- Git home page? Where? :)
- Have a more detailed tutorial and plugins for common IDEs.
- Hosting on kernel.org would probably make it look more official. I don't really use it, so I wouldn't know.
- Keep it simple. No need to over-engineer.
- Lack of quick-start-guide or your distribution fast entry to make GIT use more widely.
- Links to packages of git binaries + porcelains + docs ready to use.
- Looks good. I'm no web expert anyway. I still use lynx a lot.
- make the inset with git latest version more visible. It looks so similar to inline advertisment that I've used to ignore it for a long time, and was very surprised to find out that it has the direct link that I have always could not find.
- Maybe a domain other than git.or.cz, something like git-scm.org
- more languages, simple examples
- More marketing at the top of the page! ("Tired from the limitations of CVS, SVN and $favorite_scm?" :-)
- More obvious tutorial/usage links
- One linear, alphabetical list of commands as the primary reference point. A _different_ list broken out functionally.
- screenshots gitk, qgit
- shorter lines, let a webdesigner take a look at it?
- Split the home page in several pages. The top links should not bring you out of the website. Add a news section. Make it sexy.
- The content is fine but I can't remember its URL.
- The documentation link in the menu should point to the git documentation paragraph on the same page (where are links to tutorial, every day git etc.) and not to the man page. Althougt the man page is really nice it can scare people away from git.
- The layout, the current one sucks.
- Things are looking a lot better these days; not sure if I have any issues.
- Tips on resolving dirty working directories and failed merges.
- You could register the "git.org" domain.
26. Getting help, staying in touch: Have you tried to get GIT help from other people?
27. If yes, did you get these problems resolved quickly and to your liking?
28. Do you subscribe to the mailing list?
29. If yes, do you find it useful, and traffic levels OK?
Two questions in one. So you're best bet.
30. Do you use the IRC channel (#git on irc.freenode.net)?
31. Open question: What other comments or suggestions do you have that are not covered by the questions above?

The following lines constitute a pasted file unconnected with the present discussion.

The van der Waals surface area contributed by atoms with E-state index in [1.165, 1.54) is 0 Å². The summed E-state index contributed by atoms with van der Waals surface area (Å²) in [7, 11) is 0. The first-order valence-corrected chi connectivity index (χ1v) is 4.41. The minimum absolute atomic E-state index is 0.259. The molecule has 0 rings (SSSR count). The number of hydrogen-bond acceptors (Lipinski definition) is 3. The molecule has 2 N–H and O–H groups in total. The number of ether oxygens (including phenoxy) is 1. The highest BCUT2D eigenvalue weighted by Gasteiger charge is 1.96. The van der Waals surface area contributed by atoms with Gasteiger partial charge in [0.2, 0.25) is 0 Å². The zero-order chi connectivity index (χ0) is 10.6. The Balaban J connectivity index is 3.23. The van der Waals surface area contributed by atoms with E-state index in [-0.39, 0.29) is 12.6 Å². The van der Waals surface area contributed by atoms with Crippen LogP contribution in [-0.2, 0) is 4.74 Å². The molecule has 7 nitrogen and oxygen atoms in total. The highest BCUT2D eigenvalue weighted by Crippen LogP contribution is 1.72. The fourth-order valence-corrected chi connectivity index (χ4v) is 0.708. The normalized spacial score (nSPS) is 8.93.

- Simplify and reorganize all the output from the command so that they are consistent and easy to read (read fetch, merge,...).
- Some info command that shows you information about a branch, a commit, a remote,... For a commit more or less what currently shows gitk (the Follows, Branches,...) For a branch what is the relation to other branches (which fast-forward the other,...) and where it pull from.
- Fix the handling of the remote files, if a branch does not fast-forward mark it so (the maintainer of the repo should mark it so, not the one cloning). Remove branches that disapears upstream... 5-Options to show other type of diffstat (as the program diffstat provides).
- Be able to ask the relation of two commits (e.g. git name-rev --reference sha1 sha2)
- git show-branch --origin, to show the normal output with the current branch and the one that get pulled.
- Be able to say something like "git-rev-parse --refs refs/heads/*"
- 20% of the questions in this "survey" are very, very badly formulated. For example, two questions in one (Q29), bad formulation (Q24), bad grammar (Q16), and a few others...
- Also need to support virtual git-daemons.
- Centralize and harmonize git command line options for the various commands. Require any patch to include full documentation (in source code, online help, Documentation/* files) before graduating to mainline.
- Comparisons to other SCMs and potential improvements to git could use more depth.
- error messages